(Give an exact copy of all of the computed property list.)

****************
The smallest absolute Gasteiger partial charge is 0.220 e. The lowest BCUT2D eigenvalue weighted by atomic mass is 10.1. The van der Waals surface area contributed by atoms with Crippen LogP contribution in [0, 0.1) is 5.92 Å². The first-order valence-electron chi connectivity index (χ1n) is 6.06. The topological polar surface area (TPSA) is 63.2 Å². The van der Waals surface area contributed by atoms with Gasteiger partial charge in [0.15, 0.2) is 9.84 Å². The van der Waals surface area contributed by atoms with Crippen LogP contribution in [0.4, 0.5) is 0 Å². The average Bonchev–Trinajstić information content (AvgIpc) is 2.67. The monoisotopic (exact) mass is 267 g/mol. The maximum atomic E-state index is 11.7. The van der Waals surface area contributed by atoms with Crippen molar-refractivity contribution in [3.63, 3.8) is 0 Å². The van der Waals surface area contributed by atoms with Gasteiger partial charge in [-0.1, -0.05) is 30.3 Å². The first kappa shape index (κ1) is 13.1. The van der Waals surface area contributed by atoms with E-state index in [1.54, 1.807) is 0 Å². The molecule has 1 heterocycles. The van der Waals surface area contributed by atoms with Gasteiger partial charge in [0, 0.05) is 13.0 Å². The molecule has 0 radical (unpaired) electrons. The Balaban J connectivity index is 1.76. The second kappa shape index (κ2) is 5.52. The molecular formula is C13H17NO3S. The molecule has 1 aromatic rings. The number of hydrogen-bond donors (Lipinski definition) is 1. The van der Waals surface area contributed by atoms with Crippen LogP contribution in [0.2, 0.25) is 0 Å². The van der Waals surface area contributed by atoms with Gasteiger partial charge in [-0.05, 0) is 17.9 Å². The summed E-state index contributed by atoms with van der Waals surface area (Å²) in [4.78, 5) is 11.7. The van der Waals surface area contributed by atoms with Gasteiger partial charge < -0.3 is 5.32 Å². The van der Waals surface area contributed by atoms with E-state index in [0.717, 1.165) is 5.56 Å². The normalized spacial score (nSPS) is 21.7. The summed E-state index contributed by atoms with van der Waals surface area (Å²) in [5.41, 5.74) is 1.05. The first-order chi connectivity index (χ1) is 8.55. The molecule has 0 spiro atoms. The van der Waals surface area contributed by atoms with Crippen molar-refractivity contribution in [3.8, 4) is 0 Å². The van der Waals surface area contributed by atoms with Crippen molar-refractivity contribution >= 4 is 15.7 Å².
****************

The smallest absolute Gasteiger partial charge is 0.220 e. The lowest BCUT2D eigenvalue weighted by atomic mass is 10.1. The van der Waals surface area contributed by atoms with Crippen LogP contribution in [0, 0.1) is 5.92 Å². The first-order valence-electron chi connectivity index (χ1n) is 6.06. The topological polar surface area (TPSA) is 63.2 Å². The van der Waals surface area contributed by atoms with Gasteiger partial charge in [0.15, 0.2) is 9.84 Å². The van der Waals surface area contributed by atoms with Crippen LogP contribution in [0.4, 0.5) is 0 Å². The average Bonchev–Trinajstić information content (AvgIpc) is 2.67. The monoisotopic (exact) mass is 267 g/mol. The maximum atomic E-state index is 11.7. The van der Waals surface area contributed by atoms with Crippen molar-refractivity contribution in [3.63, 3.8) is 0 Å². The van der Waals surface area contributed by atoms with Gasteiger partial charge in [-0.1, -0.05) is 30.3 Å². The first kappa shape index (κ1) is 13.1. The van der Waals surface area contributed by atoms with E-state index in [1.54, 1.807) is 0 Å². The molecule has 1 heterocycles. The van der Waals surface area contributed by atoms with Gasteiger partial charge in [0, 0.05) is 13.0 Å². The molecule has 0 radical (unpaired) electrons. The Balaban J connectivity index is 1.76. The second kappa shape index (κ2) is 5.52. The molecular formula is C13H17NO3S. The molecule has 1 aromatic rings. The number of hydrogen-bond donors (Lipinski definition) is 1. The van der Waals surface area contributed by atoms with Crippen LogP contribution in [0.2, 0.25) is 0 Å². The van der Waals surface area contributed by atoms with Gasteiger partial charge in [-0.05, 0) is 17.9 Å². The summed E-state index contributed by atoms with van der Waals surface area (Å²) in [4.78, 5) is 11.7. The van der Waals surface area contributed by atoms with Gasteiger partial charge < -0.3 is 5.32 Å². The van der Waals surface area contributed by atoms with E-state index in [0.717, 1.165) is 5.56 Å². The normalized spacial score (nSPS) is 21.7. The summed E-state index contributed by atoms with van der Waals surface area (Å²) in [5.41, 5.74) is 1.05. The first-order chi connectivity index (χ1) is 8.55. The molecule has 0 spiro atoms. The van der Waals surface area contributed by atoms with Crippen molar-refractivity contribution in [3.8, 4) is 0 Å². The van der Waals surface area contributed by atoms with Crippen molar-refractivity contribution >= 4 is 15.7 Å².